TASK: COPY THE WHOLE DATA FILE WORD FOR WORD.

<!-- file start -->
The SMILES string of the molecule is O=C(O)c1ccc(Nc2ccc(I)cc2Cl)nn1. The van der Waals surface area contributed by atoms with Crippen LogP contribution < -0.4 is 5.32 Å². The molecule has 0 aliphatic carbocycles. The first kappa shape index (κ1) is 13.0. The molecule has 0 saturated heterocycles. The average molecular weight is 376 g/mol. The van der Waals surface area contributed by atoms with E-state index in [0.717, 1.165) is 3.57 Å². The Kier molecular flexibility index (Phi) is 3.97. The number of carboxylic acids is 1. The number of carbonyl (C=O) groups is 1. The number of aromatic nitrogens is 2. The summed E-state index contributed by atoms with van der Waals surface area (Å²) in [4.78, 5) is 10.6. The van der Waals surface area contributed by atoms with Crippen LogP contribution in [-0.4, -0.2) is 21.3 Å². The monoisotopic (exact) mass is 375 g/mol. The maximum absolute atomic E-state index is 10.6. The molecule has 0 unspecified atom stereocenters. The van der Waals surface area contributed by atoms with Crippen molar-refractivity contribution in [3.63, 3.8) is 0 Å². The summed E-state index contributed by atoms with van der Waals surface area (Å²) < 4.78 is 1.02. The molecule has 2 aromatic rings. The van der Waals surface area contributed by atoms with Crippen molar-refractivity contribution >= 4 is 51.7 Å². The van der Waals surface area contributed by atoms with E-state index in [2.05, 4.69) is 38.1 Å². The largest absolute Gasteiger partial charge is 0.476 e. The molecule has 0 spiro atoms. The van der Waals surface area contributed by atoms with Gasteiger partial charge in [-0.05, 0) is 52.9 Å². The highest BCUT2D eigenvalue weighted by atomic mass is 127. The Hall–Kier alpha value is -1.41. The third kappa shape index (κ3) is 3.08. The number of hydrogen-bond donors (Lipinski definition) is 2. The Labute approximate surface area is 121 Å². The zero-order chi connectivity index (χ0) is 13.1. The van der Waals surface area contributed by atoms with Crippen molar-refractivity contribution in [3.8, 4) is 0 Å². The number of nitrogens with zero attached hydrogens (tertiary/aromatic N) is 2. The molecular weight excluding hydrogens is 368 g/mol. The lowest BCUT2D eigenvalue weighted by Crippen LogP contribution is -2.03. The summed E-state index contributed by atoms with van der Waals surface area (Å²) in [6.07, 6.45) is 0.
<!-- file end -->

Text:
The SMILES string of the molecule is O=C(O)c1ccc(Nc2ccc(I)cc2Cl)nn1. The van der Waals surface area contributed by atoms with Crippen LogP contribution < -0.4 is 5.32 Å². The molecule has 0 aliphatic carbocycles. The first kappa shape index (κ1) is 13.0. The molecule has 0 saturated heterocycles. The average molecular weight is 376 g/mol. The van der Waals surface area contributed by atoms with E-state index in [0.717, 1.165) is 3.57 Å². The Kier molecular flexibility index (Phi) is 3.97. The number of carboxylic acids is 1. The number of carbonyl (C=O) groups is 1. The number of aromatic nitrogens is 2. The summed E-state index contributed by atoms with van der Waals surface area (Å²) in [4.78, 5) is 10.6. The van der Waals surface area contributed by atoms with Crippen LogP contribution in [-0.4, -0.2) is 21.3 Å². The monoisotopic (exact) mass is 375 g/mol. The maximum absolute atomic E-state index is 10.6. The molecule has 0 unspecified atom stereocenters. The van der Waals surface area contributed by atoms with Crippen molar-refractivity contribution in [3.63, 3.8) is 0 Å². The summed E-state index contributed by atoms with van der Waals surface area (Å²) < 4.78 is 1.02. The molecule has 2 aromatic rings. The van der Waals surface area contributed by atoms with Crippen molar-refractivity contribution >= 4 is 51.7 Å². The van der Waals surface area contributed by atoms with E-state index in [2.05, 4.69) is 38.1 Å². The largest absolute Gasteiger partial charge is 0.476 e. The molecule has 0 spiro atoms. The van der Waals surface area contributed by atoms with Gasteiger partial charge in [-0.05, 0) is 52.9 Å². The highest BCUT2D eigenvalue weighted by atomic mass is 127. The Hall–Kier alpha value is -1.41. The third kappa shape index (κ3) is 3.08. The number of hydrogen-bond donors (Lipinski definition) is 2. The Labute approximate surface area is 121 Å². The zero-order chi connectivity index (χ0) is 13.1. The van der Waals surface area contributed by atoms with Crippen molar-refractivity contribution in [3.8, 4) is 0 Å². The number of nitrogens with zero attached hydrogens (tertiary/aromatic N) is 2. The molecular weight excluding hydrogens is 368 g/mol. The lowest BCUT2D eigenvalue weighted by Crippen LogP contribution is -2.03. The summed E-state index contributed by atoms with van der Waals surface area (Å²) in [6.07, 6.45) is 0.